• Overuse of Telephone and Email Contact: Clients need to realize their doctors have other patients, and their own lives outside the consulting office. Genuine emergencies justify telephone calls. Changes in scheduling are useful to complete by email. That said, many therapists direct patients to the emergency room if a crisis develops. Counselors are wise to talk about out-of-session contact with the patient and agree upon what does or doesn’t constitute overuse of the doc’s electronic time. Some therapists stipulate that any phone conversation lasting more than a few minutes will generate a fee. Over-reliance on being able to reach the therapist can also result in both over-dependence on the counselor and a failure to give oneself the opportunity to develop resilience and alternative coping mechanisms.
  • Appointments Made by Relatives: No one will be surprised about spouses urging their mate to go to therapy. Many of those reluctant clients hesitate. Thus, mental health professionals get calls from the non-patient to book a meeting for the future client. Ambivalence or disinterest by the latter points to a lack of motivation and the probability of a poor therapeutic result. The easiest part of treatment is to call the therapist, even if this isn’t easy. Doctors are smart to require the patient himself to arrange the appointment.
  • Passivity or Passing the Buck: The oldest joke about treatment is this: “How many therapists does it take to change a light bulb?” “One, but the light bulb must to want to be changed.” If you don’t desire change enough to give your best effort, the chance of a successful outcome is small. Patients who expect the doc to do all the heavy lifting should consult psychiatrists for the purpose of medication. They can then be passive, with the exception of remembering to take their meds. Therapists love patients who work hard and assume responsibility. The others, not so much.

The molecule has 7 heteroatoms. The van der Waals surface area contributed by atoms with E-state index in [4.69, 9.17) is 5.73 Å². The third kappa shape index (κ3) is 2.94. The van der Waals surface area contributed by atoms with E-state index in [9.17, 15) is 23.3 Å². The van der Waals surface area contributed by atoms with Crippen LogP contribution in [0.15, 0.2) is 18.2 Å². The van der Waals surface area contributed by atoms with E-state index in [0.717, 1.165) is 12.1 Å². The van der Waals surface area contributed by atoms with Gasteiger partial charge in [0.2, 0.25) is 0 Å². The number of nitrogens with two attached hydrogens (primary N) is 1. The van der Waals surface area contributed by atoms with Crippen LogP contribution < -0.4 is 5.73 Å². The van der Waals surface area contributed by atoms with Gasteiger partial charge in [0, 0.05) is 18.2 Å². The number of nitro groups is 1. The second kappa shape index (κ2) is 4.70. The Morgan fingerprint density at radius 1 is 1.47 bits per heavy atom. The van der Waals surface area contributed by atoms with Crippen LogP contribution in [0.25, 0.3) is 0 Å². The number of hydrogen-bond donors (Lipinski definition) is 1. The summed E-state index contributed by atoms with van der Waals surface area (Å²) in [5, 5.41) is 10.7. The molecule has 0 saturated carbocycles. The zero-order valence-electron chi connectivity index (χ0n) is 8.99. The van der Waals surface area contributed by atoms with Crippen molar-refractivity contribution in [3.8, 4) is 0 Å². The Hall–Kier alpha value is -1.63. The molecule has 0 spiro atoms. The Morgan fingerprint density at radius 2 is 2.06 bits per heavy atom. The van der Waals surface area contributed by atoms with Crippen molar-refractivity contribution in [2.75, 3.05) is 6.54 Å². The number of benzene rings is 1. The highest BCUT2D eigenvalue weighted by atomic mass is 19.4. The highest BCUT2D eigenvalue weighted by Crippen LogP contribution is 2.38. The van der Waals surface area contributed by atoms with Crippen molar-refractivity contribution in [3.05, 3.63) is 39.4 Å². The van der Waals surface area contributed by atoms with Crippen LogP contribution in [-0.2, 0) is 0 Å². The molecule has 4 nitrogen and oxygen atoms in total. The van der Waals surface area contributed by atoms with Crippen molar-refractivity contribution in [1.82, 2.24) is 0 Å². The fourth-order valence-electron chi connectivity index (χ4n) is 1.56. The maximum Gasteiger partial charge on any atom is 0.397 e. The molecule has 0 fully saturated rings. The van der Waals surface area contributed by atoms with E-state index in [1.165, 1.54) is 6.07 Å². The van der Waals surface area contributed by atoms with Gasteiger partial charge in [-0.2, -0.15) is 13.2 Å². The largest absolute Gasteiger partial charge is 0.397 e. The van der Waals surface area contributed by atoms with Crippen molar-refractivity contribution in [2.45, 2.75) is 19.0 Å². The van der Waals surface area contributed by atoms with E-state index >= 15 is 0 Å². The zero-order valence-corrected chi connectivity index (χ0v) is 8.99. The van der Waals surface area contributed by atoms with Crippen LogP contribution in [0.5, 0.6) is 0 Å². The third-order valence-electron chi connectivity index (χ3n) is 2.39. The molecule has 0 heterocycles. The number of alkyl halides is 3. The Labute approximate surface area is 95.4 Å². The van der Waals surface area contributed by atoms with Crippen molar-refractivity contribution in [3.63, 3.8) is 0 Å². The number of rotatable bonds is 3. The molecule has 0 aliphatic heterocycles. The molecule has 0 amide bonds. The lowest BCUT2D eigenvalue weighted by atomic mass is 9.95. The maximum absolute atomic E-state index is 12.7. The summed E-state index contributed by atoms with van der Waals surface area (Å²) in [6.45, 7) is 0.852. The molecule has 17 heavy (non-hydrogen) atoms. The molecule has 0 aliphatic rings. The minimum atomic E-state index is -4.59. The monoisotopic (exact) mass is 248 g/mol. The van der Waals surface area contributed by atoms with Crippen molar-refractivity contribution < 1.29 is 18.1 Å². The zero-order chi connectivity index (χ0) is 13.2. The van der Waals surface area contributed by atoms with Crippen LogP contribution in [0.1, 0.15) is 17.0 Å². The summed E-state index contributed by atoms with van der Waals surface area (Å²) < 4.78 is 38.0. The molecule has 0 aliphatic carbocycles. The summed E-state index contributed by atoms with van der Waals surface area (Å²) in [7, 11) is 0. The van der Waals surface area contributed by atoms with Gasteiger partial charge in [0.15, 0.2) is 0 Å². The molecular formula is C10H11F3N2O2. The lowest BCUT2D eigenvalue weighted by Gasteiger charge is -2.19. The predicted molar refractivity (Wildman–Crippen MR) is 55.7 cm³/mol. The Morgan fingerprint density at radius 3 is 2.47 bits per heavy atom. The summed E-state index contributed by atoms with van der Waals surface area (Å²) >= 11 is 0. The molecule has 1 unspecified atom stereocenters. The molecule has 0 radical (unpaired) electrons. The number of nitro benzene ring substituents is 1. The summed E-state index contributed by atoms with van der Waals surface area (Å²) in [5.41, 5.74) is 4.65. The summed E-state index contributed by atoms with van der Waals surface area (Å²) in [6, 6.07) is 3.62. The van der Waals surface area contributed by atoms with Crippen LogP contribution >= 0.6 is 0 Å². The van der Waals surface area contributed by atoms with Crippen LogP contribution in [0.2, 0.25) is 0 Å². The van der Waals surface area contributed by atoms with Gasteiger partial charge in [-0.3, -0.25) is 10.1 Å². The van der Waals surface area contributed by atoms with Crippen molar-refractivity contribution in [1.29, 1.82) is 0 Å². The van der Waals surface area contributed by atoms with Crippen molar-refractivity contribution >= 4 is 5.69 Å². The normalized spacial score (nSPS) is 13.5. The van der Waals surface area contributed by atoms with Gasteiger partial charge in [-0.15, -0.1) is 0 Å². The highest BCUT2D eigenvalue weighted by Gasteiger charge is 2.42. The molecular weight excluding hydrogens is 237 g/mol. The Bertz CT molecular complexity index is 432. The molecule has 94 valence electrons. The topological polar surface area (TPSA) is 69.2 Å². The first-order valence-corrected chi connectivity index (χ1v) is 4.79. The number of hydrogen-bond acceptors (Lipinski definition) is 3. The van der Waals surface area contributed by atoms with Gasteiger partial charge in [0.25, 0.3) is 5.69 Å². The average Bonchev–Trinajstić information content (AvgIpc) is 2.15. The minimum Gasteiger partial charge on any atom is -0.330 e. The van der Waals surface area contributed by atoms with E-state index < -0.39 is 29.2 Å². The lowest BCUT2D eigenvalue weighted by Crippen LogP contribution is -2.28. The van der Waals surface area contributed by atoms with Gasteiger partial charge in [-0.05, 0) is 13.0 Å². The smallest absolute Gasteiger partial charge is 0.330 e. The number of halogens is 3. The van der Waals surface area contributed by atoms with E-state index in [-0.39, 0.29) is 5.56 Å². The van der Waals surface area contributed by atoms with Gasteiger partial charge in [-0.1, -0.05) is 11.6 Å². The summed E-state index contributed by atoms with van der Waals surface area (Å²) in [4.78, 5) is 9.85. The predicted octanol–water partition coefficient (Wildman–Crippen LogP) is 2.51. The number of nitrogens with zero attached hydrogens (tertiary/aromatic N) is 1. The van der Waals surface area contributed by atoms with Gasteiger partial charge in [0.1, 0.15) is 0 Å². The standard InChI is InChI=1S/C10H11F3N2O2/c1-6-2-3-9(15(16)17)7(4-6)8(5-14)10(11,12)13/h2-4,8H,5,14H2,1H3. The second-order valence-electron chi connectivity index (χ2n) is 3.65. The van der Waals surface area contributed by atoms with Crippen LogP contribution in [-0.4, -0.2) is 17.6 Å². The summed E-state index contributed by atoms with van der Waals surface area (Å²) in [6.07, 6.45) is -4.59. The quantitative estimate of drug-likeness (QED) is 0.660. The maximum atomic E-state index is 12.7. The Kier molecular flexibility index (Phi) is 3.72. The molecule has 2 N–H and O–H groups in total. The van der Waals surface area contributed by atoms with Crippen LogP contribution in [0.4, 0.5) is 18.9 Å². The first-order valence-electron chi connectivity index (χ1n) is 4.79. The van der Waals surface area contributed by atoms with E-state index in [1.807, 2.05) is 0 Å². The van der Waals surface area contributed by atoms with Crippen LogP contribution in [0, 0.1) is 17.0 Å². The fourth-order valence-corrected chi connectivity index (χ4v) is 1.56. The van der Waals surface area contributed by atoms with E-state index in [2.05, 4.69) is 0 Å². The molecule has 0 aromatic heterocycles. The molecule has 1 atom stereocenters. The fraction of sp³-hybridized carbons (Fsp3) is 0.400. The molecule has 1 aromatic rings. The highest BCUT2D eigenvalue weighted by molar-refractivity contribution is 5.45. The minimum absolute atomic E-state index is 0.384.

• Termination Issues: Termination in therapy is a bit like a romantic break-up. Assuming the therapist has not been inappropriate and the relationship has lasted several weeks, a face-to-face conversation concerning the end of treatment is usually best for both parties. The golden rule applies: do unto others as you wish them to do unto you. I’ve written about all the ways terminations are mishandled here, as well as the value of walking away with your head held high and a sense of mutual respect, even if the treatment didn’t achieve what you hoped.

A good therapist is one who will tell you if something is troublesome about the therapy relationship (from his end) and try to work the issue out. His default stance is not to give up on you. Misunderstandings are in the nature of human contact, not necessarily deal-breakers. If you think you offended your doctor or caused upset, raise the issue. Psychotherapy depends on words — those you say and he says. A mute conversation partner makes for a long and unproductive 45 or 50 minutes.

It doesn’t have to be.

The smiley is called Thumbs Down by Cäsium 137 (T.). It is sourced from Wikimedia Commons.